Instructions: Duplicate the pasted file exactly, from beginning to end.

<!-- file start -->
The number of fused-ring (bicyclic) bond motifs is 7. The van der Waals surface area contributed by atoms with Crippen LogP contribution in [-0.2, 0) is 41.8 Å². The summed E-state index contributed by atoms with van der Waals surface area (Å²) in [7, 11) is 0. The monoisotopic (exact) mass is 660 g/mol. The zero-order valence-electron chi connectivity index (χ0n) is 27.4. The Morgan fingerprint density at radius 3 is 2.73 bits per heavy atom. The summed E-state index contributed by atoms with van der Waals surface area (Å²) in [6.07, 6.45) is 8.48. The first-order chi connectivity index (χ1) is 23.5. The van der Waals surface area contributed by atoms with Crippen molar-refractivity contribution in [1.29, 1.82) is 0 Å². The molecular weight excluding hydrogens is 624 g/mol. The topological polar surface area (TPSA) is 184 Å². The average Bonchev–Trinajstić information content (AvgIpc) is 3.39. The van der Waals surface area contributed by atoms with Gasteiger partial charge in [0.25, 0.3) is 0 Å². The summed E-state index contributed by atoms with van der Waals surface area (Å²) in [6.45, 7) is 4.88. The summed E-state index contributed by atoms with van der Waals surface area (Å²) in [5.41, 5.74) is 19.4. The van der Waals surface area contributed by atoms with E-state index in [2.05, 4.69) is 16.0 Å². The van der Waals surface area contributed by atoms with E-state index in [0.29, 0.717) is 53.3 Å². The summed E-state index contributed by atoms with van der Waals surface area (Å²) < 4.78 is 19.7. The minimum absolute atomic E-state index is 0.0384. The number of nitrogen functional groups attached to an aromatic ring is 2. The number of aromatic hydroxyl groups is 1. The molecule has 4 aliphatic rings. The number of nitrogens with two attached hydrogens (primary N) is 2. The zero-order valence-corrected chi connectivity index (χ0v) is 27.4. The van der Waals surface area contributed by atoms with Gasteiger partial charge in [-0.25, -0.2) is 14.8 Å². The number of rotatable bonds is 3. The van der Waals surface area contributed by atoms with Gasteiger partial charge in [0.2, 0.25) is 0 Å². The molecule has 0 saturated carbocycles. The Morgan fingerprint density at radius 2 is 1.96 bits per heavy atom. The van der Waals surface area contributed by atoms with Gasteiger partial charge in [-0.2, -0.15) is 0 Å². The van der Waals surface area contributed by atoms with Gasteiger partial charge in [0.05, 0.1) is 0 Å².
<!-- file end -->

The number of fused-ring (bicyclic) bond motifs is 7. The van der Waals surface area contributed by atoms with Crippen LogP contribution in [-0.2, 0) is 41.8 Å². The summed E-state index contributed by atoms with van der Waals surface area (Å²) in [7, 11) is 0. The monoisotopic (exact) mass is 660 g/mol. The zero-order valence-electron chi connectivity index (χ0n) is 27.4. The Morgan fingerprint density at radius 3 is 2.73 bits per heavy atom. The summed E-state index contributed by atoms with van der Waals surface area (Å²) in [6.07, 6.45) is 8.48. The first-order chi connectivity index (χ1) is 23.5. The van der Waals surface area contributed by atoms with Crippen molar-refractivity contribution in [1.29, 1.82) is 0 Å². The molecular weight excluding hydrogens is 624 g/mol. The topological polar surface area (TPSA) is 184 Å². The average Bonchev–Trinajstić information content (AvgIpc) is 3.39. The van der Waals surface area contributed by atoms with Gasteiger partial charge in [0.25, 0.3) is 0 Å². The summed E-state index contributed by atoms with van der Waals surface area (Å²) in [6.45, 7) is 4.88. The summed E-state index contributed by atoms with van der Waals surface area (Å²) in [5.41, 5.74) is 19.4. The van der Waals surface area contributed by atoms with E-state index in [2.05, 4.69) is 16.0 Å². The van der Waals surface area contributed by atoms with E-state index in [0.29, 0.717) is 53.3 Å². The summed E-state index contributed by atoms with van der Waals surface area (Å²) < 4.78 is 19.7. The minimum absolute atomic E-state index is 0.0384. The number of nitrogen functional groups attached to an aromatic ring is 2. The number of aromatic hydroxyl groups is 1. The molecule has 4 aliphatic rings. The number of nitrogens with two attached hydrogens (primary N) is 2. The zero-order valence-corrected chi connectivity index (χ0v) is 27.4. The van der Waals surface area contributed by atoms with Gasteiger partial charge in [-0.25, -0.2) is 14.8 Å². The number of rotatable bonds is 3. The van der Waals surface area contributed by atoms with Gasteiger partial charge in [0.2, 0.25) is 0 Å². The molecule has 0 saturated carbocycles. The Morgan fingerprint density at radius 2 is 1.96 bits per heavy atom. The van der Waals surface area contributed by atoms with Gasteiger partial charge in [-0.2, -0.15) is 0 Å². The van der Waals surface area contributed by atoms with Gasteiger partial charge in [0.05, 0.1) is 0 Å².